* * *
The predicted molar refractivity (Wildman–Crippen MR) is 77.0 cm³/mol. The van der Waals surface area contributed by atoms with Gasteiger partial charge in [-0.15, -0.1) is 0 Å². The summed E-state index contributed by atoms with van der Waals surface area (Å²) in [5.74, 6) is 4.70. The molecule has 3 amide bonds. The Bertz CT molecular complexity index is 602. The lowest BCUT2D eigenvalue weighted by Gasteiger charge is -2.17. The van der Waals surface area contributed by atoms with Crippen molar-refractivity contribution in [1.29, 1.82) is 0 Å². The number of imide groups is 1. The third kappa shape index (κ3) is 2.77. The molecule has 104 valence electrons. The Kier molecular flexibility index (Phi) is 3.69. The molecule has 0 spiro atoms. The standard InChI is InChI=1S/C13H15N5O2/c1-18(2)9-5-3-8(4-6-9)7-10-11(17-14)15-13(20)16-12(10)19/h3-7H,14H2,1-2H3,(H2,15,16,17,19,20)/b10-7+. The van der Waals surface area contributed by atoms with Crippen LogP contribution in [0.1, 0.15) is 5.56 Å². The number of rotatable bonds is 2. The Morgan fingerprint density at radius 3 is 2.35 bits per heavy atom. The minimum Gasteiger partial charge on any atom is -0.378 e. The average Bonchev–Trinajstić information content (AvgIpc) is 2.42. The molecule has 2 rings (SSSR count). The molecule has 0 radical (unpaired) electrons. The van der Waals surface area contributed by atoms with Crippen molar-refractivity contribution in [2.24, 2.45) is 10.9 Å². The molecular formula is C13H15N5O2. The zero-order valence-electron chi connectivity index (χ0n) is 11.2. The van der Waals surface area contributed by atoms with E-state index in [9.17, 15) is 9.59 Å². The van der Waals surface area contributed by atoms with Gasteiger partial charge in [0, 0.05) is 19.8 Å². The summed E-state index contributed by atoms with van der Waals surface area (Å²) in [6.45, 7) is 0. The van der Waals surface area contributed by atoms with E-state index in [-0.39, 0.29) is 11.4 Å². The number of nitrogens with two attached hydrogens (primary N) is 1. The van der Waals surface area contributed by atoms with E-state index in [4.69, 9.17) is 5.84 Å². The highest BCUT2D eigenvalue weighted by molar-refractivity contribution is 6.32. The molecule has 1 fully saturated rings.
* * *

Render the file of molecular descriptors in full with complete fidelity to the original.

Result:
The predicted molar refractivity (Wildman–Crippen MR) is 77.0 cm³/mol. The van der Waals surface area contributed by atoms with Gasteiger partial charge in [-0.15, -0.1) is 0 Å². The summed E-state index contributed by atoms with van der Waals surface area (Å²) in [5.74, 6) is 4.70. The molecule has 3 amide bonds. The Bertz CT molecular complexity index is 602. The lowest BCUT2D eigenvalue weighted by Gasteiger charge is -2.17. The van der Waals surface area contributed by atoms with Crippen molar-refractivity contribution in [1.29, 1.82) is 0 Å². The number of imide groups is 1. The third kappa shape index (κ3) is 2.77. The molecule has 104 valence electrons. The Kier molecular flexibility index (Phi) is 3.69. The molecule has 0 spiro atoms. The standard InChI is InChI=1S/C13H15N5O2/c1-18(2)9-5-3-8(4-6-9)7-10-11(17-14)15-13(20)16-12(10)19/h3-7H,14H2,1-2H3,(H2,15,16,17,19,20)/b10-7+. The van der Waals surface area contributed by atoms with Crippen LogP contribution in [0.1, 0.15) is 5.56 Å². The number of rotatable bonds is 2. The Morgan fingerprint density at radius 3 is 2.35 bits per heavy atom. The minimum Gasteiger partial charge on any atom is -0.378 e. The average Bonchev–Trinajstić information content (AvgIpc) is 2.42. The molecule has 2 rings (SSSR count). The molecule has 0 radical (unpaired) electrons. The van der Waals surface area contributed by atoms with Crippen molar-refractivity contribution in [2.24, 2.45) is 10.9 Å². The molecular formula is C13H15N5O2. The zero-order valence-electron chi connectivity index (χ0n) is 11.2. The van der Waals surface area contributed by atoms with E-state index in [9.17, 15) is 9.59 Å². The van der Waals surface area contributed by atoms with Gasteiger partial charge in [0, 0.05) is 19.8 Å². The summed E-state index contributed by atoms with van der Waals surface area (Å²) in [6.45, 7) is 0. The van der Waals surface area contributed by atoms with E-state index in [-0.39, 0.29) is 11.4 Å². The number of nitrogens with two attached hydrogens (primary N) is 1. The van der Waals surface area contributed by atoms with E-state index in [4.69, 9.17) is 5.84 Å². The highest BCUT2D eigenvalue weighted by molar-refractivity contribution is 6.32. The molecule has 1 fully saturated rings.